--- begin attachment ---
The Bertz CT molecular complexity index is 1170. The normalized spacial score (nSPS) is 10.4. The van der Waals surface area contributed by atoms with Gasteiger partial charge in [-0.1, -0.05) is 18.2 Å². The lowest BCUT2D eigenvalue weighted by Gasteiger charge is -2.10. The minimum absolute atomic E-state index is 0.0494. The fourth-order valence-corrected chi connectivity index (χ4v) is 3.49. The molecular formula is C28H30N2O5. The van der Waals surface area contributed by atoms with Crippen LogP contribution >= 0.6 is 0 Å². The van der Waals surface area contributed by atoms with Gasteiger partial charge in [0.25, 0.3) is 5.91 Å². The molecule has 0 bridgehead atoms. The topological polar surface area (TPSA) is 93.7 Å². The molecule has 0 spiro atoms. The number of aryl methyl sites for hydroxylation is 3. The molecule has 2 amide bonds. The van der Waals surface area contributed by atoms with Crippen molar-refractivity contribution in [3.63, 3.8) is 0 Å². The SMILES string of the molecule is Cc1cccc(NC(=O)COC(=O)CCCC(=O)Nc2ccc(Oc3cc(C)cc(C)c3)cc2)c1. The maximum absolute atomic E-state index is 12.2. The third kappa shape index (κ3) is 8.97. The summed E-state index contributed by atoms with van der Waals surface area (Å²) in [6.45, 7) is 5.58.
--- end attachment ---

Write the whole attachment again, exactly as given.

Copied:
The Bertz CT molecular complexity index is 1170. The normalized spacial score (nSPS) is 10.4. The van der Waals surface area contributed by atoms with Gasteiger partial charge in [-0.1, -0.05) is 18.2 Å². The lowest BCUT2D eigenvalue weighted by Gasteiger charge is -2.10. The minimum absolute atomic E-state index is 0.0494. The fourth-order valence-corrected chi connectivity index (χ4v) is 3.49. The molecular formula is C28H30N2O5. The van der Waals surface area contributed by atoms with Crippen LogP contribution >= 0.6 is 0 Å². The van der Waals surface area contributed by atoms with Gasteiger partial charge in [0.25, 0.3) is 5.91 Å². The molecule has 0 bridgehead atoms. The topological polar surface area (TPSA) is 93.7 Å². The molecule has 0 spiro atoms. The number of aryl methyl sites for hydroxylation is 3. The molecule has 2 amide bonds. The van der Waals surface area contributed by atoms with Crippen molar-refractivity contribution in [3.63, 3.8) is 0 Å². The SMILES string of the molecule is Cc1cccc(NC(=O)COC(=O)CCCC(=O)Nc2ccc(Oc3cc(C)cc(C)c3)cc2)c1. The maximum absolute atomic E-state index is 12.2. The third kappa shape index (κ3) is 8.97. The summed E-state index contributed by atoms with van der Waals surface area (Å²) in [6.45, 7) is 5.58.